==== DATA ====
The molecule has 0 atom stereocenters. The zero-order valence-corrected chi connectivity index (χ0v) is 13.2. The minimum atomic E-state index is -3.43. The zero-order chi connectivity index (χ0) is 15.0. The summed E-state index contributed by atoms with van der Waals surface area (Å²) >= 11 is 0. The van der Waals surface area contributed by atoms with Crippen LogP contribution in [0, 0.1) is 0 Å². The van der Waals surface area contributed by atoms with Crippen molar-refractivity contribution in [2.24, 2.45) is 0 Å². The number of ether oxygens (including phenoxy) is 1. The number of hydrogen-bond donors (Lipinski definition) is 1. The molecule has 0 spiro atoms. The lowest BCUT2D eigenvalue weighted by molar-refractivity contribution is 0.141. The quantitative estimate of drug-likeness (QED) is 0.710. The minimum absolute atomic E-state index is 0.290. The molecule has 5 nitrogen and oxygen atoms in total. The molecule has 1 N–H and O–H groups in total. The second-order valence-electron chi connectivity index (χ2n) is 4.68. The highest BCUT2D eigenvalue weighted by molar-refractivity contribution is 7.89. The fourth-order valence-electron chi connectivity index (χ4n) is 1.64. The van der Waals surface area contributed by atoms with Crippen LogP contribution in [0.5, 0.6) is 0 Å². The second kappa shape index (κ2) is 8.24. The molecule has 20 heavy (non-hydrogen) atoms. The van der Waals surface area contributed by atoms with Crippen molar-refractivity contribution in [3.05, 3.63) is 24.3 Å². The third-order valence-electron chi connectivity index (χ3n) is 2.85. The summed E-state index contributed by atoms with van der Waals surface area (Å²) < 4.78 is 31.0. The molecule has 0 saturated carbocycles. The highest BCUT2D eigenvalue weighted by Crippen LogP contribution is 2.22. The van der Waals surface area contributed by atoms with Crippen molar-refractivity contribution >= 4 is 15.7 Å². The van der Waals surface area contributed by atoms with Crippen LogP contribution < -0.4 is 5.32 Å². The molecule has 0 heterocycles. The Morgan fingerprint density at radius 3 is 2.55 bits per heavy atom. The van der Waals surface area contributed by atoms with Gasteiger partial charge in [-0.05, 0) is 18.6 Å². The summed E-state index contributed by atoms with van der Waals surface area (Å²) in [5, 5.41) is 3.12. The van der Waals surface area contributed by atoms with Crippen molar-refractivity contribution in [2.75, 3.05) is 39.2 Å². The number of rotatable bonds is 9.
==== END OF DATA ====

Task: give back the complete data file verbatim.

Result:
The molecule has 0 atom stereocenters. The zero-order valence-corrected chi connectivity index (χ0v) is 13.2. The minimum atomic E-state index is -3.43. The zero-order chi connectivity index (χ0) is 15.0. The summed E-state index contributed by atoms with van der Waals surface area (Å²) >= 11 is 0. The van der Waals surface area contributed by atoms with Crippen LogP contribution in [0, 0.1) is 0 Å². The van der Waals surface area contributed by atoms with Crippen molar-refractivity contribution in [2.24, 2.45) is 0 Å². The number of ether oxygens (including phenoxy) is 1. The number of hydrogen-bond donors (Lipinski definition) is 1. The molecule has 0 spiro atoms. The lowest BCUT2D eigenvalue weighted by molar-refractivity contribution is 0.141. The quantitative estimate of drug-likeness (QED) is 0.710. The minimum absolute atomic E-state index is 0.290. The molecule has 5 nitrogen and oxygen atoms in total. The molecule has 1 N–H and O–H groups in total. The second-order valence-electron chi connectivity index (χ2n) is 4.68. The highest BCUT2D eigenvalue weighted by molar-refractivity contribution is 7.89. The fourth-order valence-electron chi connectivity index (χ4n) is 1.64. The van der Waals surface area contributed by atoms with Crippen LogP contribution in [0.5, 0.6) is 0 Å². The second kappa shape index (κ2) is 8.24. The molecule has 20 heavy (non-hydrogen) atoms. The van der Waals surface area contributed by atoms with Crippen molar-refractivity contribution in [3.05, 3.63) is 24.3 Å². The third-order valence-electron chi connectivity index (χ3n) is 2.85. The summed E-state index contributed by atoms with van der Waals surface area (Å²) < 4.78 is 31.0. The molecule has 0 saturated carbocycles. The highest BCUT2D eigenvalue weighted by Crippen LogP contribution is 2.22. The van der Waals surface area contributed by atoms with Crippen molar-refractivity contribution >= 4 is 15.7 Å². The van der Waals surface area contributed by atoms with Crippen LogP contribution < -0.4 is 5.32 Å². The molecule has 0 heterocycles. The Morgan fingerprint density at radius 3 is 2.55 bits per heavy atom. The van der Waals surface area contributed by atoms with Gasteiger partial charge in [-0.05, 0) is 18.6 Å². The summed E-state index contributed by atoms with van der Waals surface area (Å²) in [5, 5.41) is 3.12. The van der Waals surface area contributed by atoms with Crippen molar-refractivity contribution in [2.75, 3.05) is 39.2 Å². The number of rotatable bonds is 9.